Different Versions of the Qur’an are in Circulation in the Muslim World

https://aayatbak.wordpress.com/2016/02/26/different-versions-of-the-quran-are-in-circulation-in-the-muslim-world/

There are different versions of the Qur’an openly on sale in the Islamic world (the Hafs, Warsh, Qalun and al-Duri versions).

Different parts of the Muslim world have chosen one of them as the most popular and, in general, have chosen to shun the other three. They contain marked differences, to the point of sometimes even changing the objects of verbs. Admittedly the differences are mostly on a linguistic rather than a theological level. This does not, however, change the fact that different Qur’anic textual traditions survive into the present day. Even more troubling, from the Muslim perspective, are the Qur’an’s circulated by some Shi’a groups that contain two extra chapters (Suras). Some Shi’a scholars allege that these chapters (known as Sura al-Nurayn and Sura al-Wilaya) were left out of the Qur’an during Uthman’s standardization of the text of the Qur’an. The very existence of these Suras, once again, casts doubt on the firm Muslim belief in a ‘Perfect Qur’an, Perfectly Transmitted.

’It should be clear, on the basis of the material presented above, that far from being ‘never changed, never altered’, the textual history of the Qur’an is a morass of confusion. Therefore, this claim can only be made on the basis of belief, not in response to the available evidence.

Comment: The same is true of the Bible. Versions differ in important matters. E.g. John 1:1 is ambiguous about the Trinity. Jehovah’s Witnesses have a very good case based on the original Greek. Greek either used capitals (in inscriptions) or minuscules (in manuscripts) but not both in the same texts. Capitalization has serious consequences for the development of languages. Compare German “Da ist der Hans!” to Dutch “Daar hebben we (onze) Hans!”. Dutch doesn’t capitalize common nouns, only proper nouns. German capitalizes both, so German needs the definite article to get the same effect as capitalization. However, Dutch has to take the next step, and uses possessive adjectives, where German can do with the definite article. Arabic still doesn’t have capitals, so uses the definite article: “Allah” = “al-ilah” = “God”.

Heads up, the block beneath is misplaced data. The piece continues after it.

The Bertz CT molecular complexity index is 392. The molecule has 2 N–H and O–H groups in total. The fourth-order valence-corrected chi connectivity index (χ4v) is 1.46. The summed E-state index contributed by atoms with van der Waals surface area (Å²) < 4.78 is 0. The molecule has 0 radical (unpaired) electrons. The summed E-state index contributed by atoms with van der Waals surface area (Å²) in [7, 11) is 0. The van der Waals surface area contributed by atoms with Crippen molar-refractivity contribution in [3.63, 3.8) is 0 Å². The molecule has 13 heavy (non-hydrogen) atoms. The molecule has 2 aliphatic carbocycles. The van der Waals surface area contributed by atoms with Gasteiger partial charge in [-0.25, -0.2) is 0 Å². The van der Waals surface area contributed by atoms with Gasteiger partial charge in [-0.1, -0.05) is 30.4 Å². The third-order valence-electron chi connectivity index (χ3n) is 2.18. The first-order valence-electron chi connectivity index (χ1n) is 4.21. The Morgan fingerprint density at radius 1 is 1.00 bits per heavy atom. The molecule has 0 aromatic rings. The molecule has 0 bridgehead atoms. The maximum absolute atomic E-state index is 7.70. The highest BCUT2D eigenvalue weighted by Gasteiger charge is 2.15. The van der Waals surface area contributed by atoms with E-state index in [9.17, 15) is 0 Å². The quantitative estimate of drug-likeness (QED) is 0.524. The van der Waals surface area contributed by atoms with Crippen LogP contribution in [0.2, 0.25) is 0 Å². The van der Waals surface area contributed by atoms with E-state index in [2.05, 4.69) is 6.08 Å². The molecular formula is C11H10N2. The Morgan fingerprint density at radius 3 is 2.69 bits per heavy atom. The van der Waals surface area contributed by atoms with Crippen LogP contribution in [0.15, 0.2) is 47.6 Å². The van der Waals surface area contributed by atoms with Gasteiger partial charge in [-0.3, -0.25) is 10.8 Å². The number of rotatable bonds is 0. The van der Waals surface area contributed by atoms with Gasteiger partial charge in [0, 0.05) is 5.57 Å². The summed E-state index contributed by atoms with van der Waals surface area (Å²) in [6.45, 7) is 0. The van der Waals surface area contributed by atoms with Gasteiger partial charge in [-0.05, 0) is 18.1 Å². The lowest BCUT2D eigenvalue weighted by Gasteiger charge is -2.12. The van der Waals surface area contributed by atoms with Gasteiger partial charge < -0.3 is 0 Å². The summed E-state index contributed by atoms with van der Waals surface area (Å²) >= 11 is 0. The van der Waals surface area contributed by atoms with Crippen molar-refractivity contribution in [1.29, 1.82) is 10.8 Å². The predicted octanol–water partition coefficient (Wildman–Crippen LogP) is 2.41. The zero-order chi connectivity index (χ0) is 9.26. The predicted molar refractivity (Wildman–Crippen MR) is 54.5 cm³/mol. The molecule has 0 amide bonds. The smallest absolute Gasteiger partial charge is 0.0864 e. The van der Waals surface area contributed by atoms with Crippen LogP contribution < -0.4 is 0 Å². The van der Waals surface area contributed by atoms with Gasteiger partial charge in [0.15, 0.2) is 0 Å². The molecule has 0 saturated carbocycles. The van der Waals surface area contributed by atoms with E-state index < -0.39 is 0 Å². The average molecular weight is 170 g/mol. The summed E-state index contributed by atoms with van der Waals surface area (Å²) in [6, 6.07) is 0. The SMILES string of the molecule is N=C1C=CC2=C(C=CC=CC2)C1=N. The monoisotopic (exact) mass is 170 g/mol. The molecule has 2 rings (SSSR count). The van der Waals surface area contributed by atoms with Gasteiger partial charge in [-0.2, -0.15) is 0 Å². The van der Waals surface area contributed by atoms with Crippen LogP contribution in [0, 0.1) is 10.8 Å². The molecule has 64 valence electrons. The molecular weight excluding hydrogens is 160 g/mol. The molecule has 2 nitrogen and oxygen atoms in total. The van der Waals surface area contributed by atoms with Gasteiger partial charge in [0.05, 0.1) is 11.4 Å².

Or, Matthew 5:43-44:

Vulgate: 43 audistis quia dictum est diliges proximum tuum et odio habebis inimicum tuum 44 ego autem dico vobis diligite inimicos vestros benefacite his qui oderunt vos et orate pro persequentibus et calumniantibus vos 45 ut sitis filii Patris vestri qui in caelis est qui solem suum oriri facit super bonos et malos et pluit super iustos et iniustos

King James Version: 43 Ye have heard that it hath been said, Thou shalt love thy neighbour, and hate thine enemy. 44 But I say unto you, Love your enemies, bless them that curse you, do good to them that hate you, and pray for them which despitefully use you, and persecute you; 45 That ye may be the children of your Father which is in heaven: for he maketh his sun to rise on the evil and on the good, and sendeth rain on the just and on the unjust.

Statenbijbel: 43 Gij hebt gehoord, dat er gezegd is: Gij zult uw naaste liefhebben, en uw vijand zult gij haten.
44 Maar Ik zeg u: Hebt uw vijanden lief; zegent ze, die u vervloeken; doet wel dengenen, die u haten; en bidt voor degenen, die u geweld doen, en die u vervolgen;
45 Opdat gij moogt kinderen zijn uws Vaders, Die in de hemelen is; want Hij doet Zijn zon opgaan over bozen en goeden, en regent over rechtvaardigen en onrechtvaardigen.

Many people argue that Latin inimicus translates to English personal enemy and Dutch persoonlijke vijand. Or the other way around, English enemy and Dutch vijand translate to Latin inimicus vel hostis. After all, Dutch and English do have adjectives, and Latin does have conjunctions, so why doesn’t the translator use them?!!

And if we read the context, how God provides for evil people as well, this suggests that no action against whomever  can be taken at all!

These are only two examples how translators muck up the text. Why still trust translations? Learn Latin, Greek and/or Hebrew, or don’t bother me with any form of Christianity; Mormons and Jehovah’s Witnesses included. Hell is eternal, hell is eternal, hell is eternal.

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